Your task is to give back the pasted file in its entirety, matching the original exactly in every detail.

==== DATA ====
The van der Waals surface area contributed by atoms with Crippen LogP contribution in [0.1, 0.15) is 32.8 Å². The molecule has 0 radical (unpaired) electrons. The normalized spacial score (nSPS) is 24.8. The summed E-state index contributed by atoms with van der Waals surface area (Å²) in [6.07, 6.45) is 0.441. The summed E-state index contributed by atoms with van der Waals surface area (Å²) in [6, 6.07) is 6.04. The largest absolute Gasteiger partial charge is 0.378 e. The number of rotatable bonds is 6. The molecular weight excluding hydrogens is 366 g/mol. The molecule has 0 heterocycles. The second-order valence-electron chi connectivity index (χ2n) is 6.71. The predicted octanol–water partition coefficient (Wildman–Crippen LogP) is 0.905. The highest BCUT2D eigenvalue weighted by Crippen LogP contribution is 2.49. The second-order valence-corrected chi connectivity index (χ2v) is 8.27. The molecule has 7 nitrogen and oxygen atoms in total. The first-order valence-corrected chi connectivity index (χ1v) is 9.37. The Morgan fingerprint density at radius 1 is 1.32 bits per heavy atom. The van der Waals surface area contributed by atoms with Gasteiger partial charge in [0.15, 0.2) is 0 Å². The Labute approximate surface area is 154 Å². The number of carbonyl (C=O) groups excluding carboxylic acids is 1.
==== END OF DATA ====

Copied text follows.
The van der Waals surface area contributed by atoms with Crippen LogP contribution in [0.1, 0.15) is 32.8 Å². The molecule has 0 radical (unpaired) electrons. The normalized spacial score (nSPS) is 24.8. The summed E-state index contributed by atoms with van der Waals surface area (Å²) in [6.07, 6.45) is 0.441. The summed E-state index contributed by atoms with van der Waals surface area (Å²) in [6, 6.07) is 6.04. The largest absolute Gasteiger partial charge is 0.378 e. The number of rotatable bonds is 6. The molecular weight excluding hydrogens is 366 g/mol. The molecule has 0 heterocycles. The second-order valence-electron chi connectivity index (χ2n) is 6.71. The predicted octanol–water partition coefficient (Wildman–Crippen LogP) is 0.905. The highest BCUT2D eigenvalue weighted by Crippen LogP contribution is 2.49. The second-order valence-corrected chi connectivity index (χ2v) is 8.27. The molecule has 7 nitrogen and oxygen atoms in total. The first-order valence-corrected chi connectivity index (χ1v) is 9.37. The Morgan fingerprint density at radius 1 is 1.32 bits per heavy atom. The van der Waals surface area contributed by atoms with Gasteiger partial charge in [0.15, 0.2) is 0 Å². The Labute approximate surface area is 154 Å². The number of carbonyl (C=O) groups excluding carboxylic acids is 1.